Over 30 years ago, on December 6, 1989, 14 women were murdered at Polytechnique Montréal. Every year there are commemorations for this tragic event. Alas, the political class uses it as an opportunity to be seen and score political points, instead of better protecting the public by, for example, adopting stricter legislation on firearms.
This year, in Quebec, as of November 15, 2021, there have been 18 femicides and two infanticides reported. I wonder what will be done for these victims and the collateral victims. Will the government help the children and loved ones by offering financial, psychological or social support?
Since the beginning of the COVID-19 pandemic, violence against women has increased. This year alone, the number of femicides has more than doubled. And yet, the government doesn’t seem to be in a hurry to take action.
According to the Council on the Status of Women, requests for help have increased substantially. In 2020-2021, SOS violence conjugale received 7,000 calls more than the year before. The number of calls rose from 90 to 200 per day. During the pandemic, housing and shelter capacity has been reduced and 15,000 requests had to be turned down in 2020. Accusations of domestic violence increased by 8.7% for the same year.
As a healthcare professional, I sometimes witness domestic violence. Such was the case one Saturday evening in October. I was called to the resuscitation room to try and save the life of a patient in a highly critical condition. I ran there and administered care to a woman who was barely 32 and was having difficulty breathing because her spouse had squeezed her neck too hard. She had bruises all over her body. In the waiting room, there was a man and her two kids with police officers. My colleagues and I were giving her care: testing her blood, checking her blood pressure, giving her medication and intubating her because she couldn’t breathe anymore. Hooked up to a respirator, a tear fell from her eyes, a tear of worry, of leaving her children behind, a tear of despair. This last look was for me because I was close to her face and told her we would take good care of her. I saw in her eyes that my words weren’t enough, not for her or for me.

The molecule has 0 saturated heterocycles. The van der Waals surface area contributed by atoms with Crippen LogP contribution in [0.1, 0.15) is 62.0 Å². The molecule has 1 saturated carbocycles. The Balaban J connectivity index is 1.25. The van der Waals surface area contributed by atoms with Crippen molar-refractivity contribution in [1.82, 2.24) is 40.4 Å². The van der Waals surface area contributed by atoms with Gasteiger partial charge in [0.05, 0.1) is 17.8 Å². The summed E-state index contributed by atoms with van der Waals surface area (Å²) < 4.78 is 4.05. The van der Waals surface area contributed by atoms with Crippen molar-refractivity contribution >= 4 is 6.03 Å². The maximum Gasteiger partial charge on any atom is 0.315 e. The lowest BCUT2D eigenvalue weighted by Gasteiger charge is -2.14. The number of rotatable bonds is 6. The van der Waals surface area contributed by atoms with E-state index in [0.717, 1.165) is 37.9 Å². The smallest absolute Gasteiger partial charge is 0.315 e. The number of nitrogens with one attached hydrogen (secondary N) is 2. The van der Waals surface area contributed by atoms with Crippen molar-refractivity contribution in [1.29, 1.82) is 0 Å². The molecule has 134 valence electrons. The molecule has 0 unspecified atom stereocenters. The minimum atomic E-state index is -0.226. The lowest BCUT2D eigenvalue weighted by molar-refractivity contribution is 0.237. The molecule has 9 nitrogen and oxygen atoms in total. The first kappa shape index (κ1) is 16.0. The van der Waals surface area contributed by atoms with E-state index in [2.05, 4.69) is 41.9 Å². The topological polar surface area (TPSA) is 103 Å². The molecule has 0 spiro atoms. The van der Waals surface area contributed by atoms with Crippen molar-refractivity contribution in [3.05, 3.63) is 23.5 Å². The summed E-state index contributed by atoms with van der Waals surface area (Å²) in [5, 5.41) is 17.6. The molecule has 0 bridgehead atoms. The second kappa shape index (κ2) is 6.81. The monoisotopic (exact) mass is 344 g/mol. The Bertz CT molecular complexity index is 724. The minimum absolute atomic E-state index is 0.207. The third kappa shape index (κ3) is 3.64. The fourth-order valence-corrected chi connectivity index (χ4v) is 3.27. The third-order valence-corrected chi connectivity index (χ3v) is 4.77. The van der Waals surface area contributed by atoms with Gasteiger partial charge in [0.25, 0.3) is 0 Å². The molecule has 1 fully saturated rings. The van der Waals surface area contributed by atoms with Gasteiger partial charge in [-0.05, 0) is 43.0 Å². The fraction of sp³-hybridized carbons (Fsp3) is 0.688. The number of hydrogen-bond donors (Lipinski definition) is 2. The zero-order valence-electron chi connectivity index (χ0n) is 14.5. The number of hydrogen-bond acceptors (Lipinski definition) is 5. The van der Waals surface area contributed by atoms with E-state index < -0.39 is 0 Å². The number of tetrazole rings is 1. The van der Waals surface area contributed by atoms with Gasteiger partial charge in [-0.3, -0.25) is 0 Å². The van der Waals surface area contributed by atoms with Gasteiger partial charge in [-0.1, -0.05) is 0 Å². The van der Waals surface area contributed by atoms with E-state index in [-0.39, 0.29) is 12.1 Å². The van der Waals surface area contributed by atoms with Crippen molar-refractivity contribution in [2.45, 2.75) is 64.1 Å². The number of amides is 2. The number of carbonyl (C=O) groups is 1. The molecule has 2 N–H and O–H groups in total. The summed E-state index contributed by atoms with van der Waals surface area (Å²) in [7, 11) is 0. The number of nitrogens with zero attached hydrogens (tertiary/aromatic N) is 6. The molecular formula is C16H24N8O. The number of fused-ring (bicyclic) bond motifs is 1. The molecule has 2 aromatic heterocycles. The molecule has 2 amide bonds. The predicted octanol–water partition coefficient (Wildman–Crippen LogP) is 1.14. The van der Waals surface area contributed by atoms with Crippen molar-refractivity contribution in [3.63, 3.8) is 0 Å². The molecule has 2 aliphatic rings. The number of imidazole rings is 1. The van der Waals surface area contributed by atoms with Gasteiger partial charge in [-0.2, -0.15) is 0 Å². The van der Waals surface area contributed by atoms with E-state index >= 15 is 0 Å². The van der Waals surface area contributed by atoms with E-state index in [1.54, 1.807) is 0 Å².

I often feel caught off guard in such situations. I feel powerless, discouraged, because, like my colleagues, some wives and mothers, I was not trained to provide the psychological support this patient would have so needed in that resuscitation room that Saturday evening. This training is cruelly missing from the educational programs for healthcare workers. It is time to train and include more healthcare professionals on crisis teams so that we can be part of the solution.
My family often asks me: “How do you do it? It has to change!” I simply tell them that I do what I can, but that I would need training for reacting in crisis situations. It is true that there’s the Employee Assistance Program (EAP) to help us, but even then, there isn’t enough staff to respond to all of the requests for help, which are steadily increasing. It is high time that there were enough resources and that the EAP was more easily accessible.
On October 6, 2021, the Quebec government adopted Bill 59. It contains provisions that oblige employers to take the necessary measures to ensure protection for workers in a situation of domestic, family or sexual violence. It’s a step in the right direction, but there’s still so much left to do. For example, each police force could have specialized domestic violence investigators and more prosecutors to reduce delays. The Ministry of Public Security could use tracking bracelets in situations of domestic violence. Housing and resources for violent men could use more funding because the waiting lists are too long. More social housing units for victims are also needed. The list of necessary measures is long.
We also need to educate and raise awareness among the men in our society from a very early age. Support programs need to be implemented for them in daycares and schools. Prevention is the only way! It is therefore the responsibility of the minister in charge of the Status of Women to make representations within the Cabinet and to ensure that resources are allocated and funding to women’s groups increased.
I will end with a quote from Madeleine Ferron (1922-2021), an artist, writer and novelist: “To succeed, persistence is not enough, one must always surpass oneself.”
That’s what healthcare professionals do every day for their patients. When it comes to violence against women, the government should also surpass itself!
A healthcare professional who is (still!) waiting for action